Web hosting: What it is and how it works

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Web hosting

If you have been considering starting your very own website, it’s likely that you will have come across the term web or website hosting. It’s the perfect solution for most of us, and with a wide range of hosting options available at a variety of price points, you are sure to find a hosting solution that works for you.

What is web hosting?

Put simply, website hosting is a service provided by a third-party company, which allows you to get your website online and available to be loaded by visitors. Every website is made up of data and other information files, which need to be stored on a server. Servers are a type of hardware that must be kept running day and night, in order for your website to remain constantly available. When you opt for website hosting, rather than having your own physical server (which can be an extremely expensive undertaking), you enter into an agreement with the hosting provider whereby you lease server space from them instead.

Once your service is set up, internet browsers can simply type your website’s name into their browser’s address bar. The website’s name is then translated into a unique number which allows its files to be located and loaded from the server. The whole process can take less than a second. For more information, see https://www.bbc.co.uk/bitesize/guides/z2b4kqt/revision/2#:~:text=Web%20hosting%20allows%20individuals%20or,website%20on%20an%20external%20server.&text=This%20allows%20an%20organisation%20to,JavaScript%20and%20server%20side%20languages.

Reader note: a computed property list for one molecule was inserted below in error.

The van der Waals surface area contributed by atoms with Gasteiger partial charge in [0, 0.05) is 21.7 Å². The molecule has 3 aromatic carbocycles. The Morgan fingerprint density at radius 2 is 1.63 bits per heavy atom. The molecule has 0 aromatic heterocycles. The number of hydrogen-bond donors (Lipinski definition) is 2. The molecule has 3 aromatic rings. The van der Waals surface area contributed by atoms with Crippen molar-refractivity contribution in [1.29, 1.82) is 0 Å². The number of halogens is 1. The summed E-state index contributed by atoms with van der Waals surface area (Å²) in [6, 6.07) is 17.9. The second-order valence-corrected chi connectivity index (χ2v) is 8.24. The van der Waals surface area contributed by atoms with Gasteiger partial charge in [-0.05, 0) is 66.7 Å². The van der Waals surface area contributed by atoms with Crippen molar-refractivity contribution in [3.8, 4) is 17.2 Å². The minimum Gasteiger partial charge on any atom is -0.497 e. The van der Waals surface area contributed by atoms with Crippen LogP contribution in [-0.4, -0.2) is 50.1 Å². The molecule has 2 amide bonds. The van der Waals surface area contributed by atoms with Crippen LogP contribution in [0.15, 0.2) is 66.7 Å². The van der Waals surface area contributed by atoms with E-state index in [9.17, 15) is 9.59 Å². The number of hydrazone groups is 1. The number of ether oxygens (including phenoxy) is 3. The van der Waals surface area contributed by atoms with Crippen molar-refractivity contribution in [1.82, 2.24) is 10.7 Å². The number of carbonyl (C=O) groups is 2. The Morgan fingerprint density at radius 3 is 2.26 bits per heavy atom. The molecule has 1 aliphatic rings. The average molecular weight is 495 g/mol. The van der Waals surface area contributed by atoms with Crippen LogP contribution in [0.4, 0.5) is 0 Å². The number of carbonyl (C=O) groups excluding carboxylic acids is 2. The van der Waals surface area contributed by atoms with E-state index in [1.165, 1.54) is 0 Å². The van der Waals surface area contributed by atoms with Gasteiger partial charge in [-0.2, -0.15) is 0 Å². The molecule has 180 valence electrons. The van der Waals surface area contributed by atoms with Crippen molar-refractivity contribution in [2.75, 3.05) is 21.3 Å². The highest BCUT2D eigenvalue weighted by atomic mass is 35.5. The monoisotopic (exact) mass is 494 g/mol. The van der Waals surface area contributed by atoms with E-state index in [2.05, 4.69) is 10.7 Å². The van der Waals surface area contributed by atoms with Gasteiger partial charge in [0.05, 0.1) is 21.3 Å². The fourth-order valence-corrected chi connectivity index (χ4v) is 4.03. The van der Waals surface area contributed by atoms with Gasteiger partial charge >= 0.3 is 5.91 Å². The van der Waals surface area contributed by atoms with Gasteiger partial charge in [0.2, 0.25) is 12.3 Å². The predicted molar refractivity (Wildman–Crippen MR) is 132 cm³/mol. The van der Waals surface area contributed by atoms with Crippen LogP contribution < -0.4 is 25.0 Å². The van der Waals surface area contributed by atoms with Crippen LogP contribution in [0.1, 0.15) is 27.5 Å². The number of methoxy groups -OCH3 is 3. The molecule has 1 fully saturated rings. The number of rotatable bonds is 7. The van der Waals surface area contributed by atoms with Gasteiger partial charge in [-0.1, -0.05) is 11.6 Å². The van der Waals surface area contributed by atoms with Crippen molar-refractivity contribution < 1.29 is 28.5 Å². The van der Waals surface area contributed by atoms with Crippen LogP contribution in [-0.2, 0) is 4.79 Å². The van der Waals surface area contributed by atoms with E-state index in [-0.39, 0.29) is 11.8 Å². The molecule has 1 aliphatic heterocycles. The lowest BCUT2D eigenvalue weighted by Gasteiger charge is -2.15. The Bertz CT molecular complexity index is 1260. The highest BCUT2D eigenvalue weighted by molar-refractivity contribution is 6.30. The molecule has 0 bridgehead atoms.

Different types of hosting

Depending on your budget and the type of website that you want to create, there are a variety of hosting options available. The first distinction is between managed and unmanaged hosting. Managed hosting is the most popular choice. As the name suggests, it includes maintenance of the server, including installing updates and managing security. Unmanaged hosting means that you will have to attend to the infrastructure of your hired server yourself, making it a less suitable option for all but the most technically proficient. Find out more on sites such as visit names.co.uk for web hosting.

There are then a number of choices relating to your lease of server space. This is the point at which your options start to widen. The most budget-friendly option is shared hosting, where your website shares a server with many other websites, sharing its resources such as bandwidth. Shared hosting is frequently available for free, but the volume of other websites sharing resources means that it can be slower for users to load your website as a result. It is a good choice for simple blogs or websites showing information only.

VPS (Virtual Private Server) hosting is again based on a shared server, but it is limited to a maximum number of sites. Your resources are ring-fenced, meaning that your website will be reliable and secure. It’s slightly more expensive than basic shared hosting but is probably the most popular choice for all but the largest organizations. You can safely include online shopping with this kind of hosting, making it a great option for most businesses.

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